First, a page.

Republican leaders and climate change skeptics have falsely blamed the outages on renewable energy sources and the Green New Deal, a Democratic plan to address climate change that hasn’t actually been implemented. The Electric Reliability Council of Texas (ERCOT), which operates the state’s power grid, said that most of the outages have been “primarily due to issues on the natural gas system.”
The UN on Thursday released a new, dire report on environmental crises threatening humanity, zeroing in on climate change, biodiversity depletion, and pollution. It offers a blueprint for how the world can approach this trio of crises.
“Without nature’s help, we will not thrive or even survive. For too long, we have been waging a senseless and suicidal war on nature,” Guterres said in remarks on the report during a virtual press briefing on Thursday. “Human well-being lies in protecting the health of the planet. It’s time to re-evaluate and reset our relationship with nature.”
In his remarks, Guterres praised President Joe Biden’s move to return the US to the Paris climate accord, a landmark agreement between almost 200 nations to reduce greenhouse gas emissions.
“President Biden’s commitment to net zero emissions means that countries producing now two-thirds of global carbon pollution are pursuing the goal of carbon neutrality by 2050,” Guterres said. “But we need to make this coalition truly global and transformative … We cannot delay.”
The Myanmar police, which operates under the military, charged Suu Kyi with breaching import laws and using illegal communication devices – walkie-talkies – on Wednesday, the BBC reported. The police also charged Win Myint with violating COVID-19 rules, per the BBC.
However, the council was unable to issue that statement as UN ambassadors from China and Russia said they would need the respective blessings of Beijing and Moscow before agreeing, the Associated Press reported.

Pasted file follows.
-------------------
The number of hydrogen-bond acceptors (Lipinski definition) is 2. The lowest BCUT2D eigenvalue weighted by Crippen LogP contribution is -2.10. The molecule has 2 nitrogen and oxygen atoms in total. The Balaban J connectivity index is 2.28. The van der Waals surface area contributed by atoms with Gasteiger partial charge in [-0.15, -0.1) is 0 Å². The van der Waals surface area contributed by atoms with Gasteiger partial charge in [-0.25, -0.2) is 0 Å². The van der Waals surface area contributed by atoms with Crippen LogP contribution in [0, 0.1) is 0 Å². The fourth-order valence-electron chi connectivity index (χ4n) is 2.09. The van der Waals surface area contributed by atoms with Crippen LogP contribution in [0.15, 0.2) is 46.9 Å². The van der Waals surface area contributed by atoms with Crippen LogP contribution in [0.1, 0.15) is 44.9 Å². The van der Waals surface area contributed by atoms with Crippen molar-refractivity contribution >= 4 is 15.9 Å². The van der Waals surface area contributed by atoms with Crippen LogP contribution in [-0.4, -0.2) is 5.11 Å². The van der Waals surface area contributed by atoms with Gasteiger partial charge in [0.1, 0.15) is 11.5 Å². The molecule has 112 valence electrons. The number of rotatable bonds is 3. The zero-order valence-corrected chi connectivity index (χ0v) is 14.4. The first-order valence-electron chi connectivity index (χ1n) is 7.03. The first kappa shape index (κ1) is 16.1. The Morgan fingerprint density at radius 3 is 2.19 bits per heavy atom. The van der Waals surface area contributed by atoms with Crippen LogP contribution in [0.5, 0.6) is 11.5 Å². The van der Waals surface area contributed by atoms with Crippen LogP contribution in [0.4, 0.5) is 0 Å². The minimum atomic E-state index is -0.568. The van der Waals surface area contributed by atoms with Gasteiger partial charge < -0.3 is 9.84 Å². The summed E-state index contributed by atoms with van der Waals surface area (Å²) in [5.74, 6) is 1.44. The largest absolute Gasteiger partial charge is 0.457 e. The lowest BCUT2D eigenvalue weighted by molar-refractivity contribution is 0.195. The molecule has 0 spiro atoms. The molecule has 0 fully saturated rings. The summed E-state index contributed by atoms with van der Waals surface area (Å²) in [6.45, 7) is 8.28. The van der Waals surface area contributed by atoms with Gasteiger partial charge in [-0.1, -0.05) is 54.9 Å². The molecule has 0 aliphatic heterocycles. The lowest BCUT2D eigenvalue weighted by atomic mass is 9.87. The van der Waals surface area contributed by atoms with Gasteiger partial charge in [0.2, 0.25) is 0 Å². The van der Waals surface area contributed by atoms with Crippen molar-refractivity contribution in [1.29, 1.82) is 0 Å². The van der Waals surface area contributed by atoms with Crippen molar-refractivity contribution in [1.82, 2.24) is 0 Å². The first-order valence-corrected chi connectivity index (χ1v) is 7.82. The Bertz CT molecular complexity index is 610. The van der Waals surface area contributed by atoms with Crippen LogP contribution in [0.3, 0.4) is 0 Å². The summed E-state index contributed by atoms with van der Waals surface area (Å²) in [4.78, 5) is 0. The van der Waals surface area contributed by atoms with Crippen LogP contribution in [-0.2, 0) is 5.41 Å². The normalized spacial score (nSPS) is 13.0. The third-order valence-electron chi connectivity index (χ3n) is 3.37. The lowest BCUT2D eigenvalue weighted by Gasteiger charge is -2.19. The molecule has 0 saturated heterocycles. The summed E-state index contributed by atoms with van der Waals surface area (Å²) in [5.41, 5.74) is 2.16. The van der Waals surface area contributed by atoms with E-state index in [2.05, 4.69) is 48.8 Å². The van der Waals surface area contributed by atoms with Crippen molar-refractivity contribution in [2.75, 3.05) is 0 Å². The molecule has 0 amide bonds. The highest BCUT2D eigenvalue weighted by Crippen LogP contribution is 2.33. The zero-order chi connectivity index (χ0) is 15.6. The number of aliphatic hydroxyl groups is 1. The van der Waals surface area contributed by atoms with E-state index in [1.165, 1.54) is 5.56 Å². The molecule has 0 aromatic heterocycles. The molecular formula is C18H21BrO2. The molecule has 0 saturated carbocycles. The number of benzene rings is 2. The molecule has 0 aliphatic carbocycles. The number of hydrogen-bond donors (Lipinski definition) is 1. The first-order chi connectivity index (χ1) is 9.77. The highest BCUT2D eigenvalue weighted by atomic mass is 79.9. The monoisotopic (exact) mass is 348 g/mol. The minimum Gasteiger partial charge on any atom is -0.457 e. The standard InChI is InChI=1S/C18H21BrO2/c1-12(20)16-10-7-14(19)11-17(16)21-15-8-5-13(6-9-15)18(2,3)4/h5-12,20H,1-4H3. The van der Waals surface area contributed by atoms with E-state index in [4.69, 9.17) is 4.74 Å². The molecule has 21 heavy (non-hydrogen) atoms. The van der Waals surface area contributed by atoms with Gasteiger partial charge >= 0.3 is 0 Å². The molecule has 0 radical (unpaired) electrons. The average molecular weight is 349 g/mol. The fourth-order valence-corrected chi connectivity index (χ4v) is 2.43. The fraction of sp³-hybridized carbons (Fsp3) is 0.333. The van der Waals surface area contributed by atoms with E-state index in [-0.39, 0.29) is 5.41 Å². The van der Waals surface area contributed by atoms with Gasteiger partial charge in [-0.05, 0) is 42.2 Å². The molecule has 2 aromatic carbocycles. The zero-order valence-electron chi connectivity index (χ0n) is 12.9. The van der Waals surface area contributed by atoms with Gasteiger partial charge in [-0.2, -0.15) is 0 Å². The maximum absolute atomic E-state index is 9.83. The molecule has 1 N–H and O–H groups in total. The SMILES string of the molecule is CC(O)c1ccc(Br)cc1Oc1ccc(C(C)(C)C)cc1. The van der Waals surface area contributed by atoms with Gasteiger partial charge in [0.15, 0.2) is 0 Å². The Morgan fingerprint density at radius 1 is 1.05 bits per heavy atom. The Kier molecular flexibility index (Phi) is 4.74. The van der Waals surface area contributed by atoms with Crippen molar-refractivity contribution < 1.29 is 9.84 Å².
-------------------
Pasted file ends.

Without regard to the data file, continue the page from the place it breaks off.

As permanent members of the UN Security Council, China and Russia are able to veto or delay the body’s activities.
Issuing a joint statement is the first step to enforcing sanctions and Sherine Tadros, the deputy director of advocacy at Amnesty International, told the AP the council needs to act.
“The Security Council must also impose a comprehensive global arms embargo on Myanmar, and crucially, refer the situation in Myanmar to the International Criminal Court,” Tadros said, adding that the council should freeze Min Aung Hlaing’s assets.
That same month, China said that it “firmly supports Myanmar’s efforts to safeguard its legitimate rights and interests and national dignity in the international arena,” AFP reported.
Russia and China have blocked UN actions regarding Myanmar in the past, having in 2007 vetoed a UN draft resolution that called on the country’s military regime at the time to release political prisoners and stop violating human rights.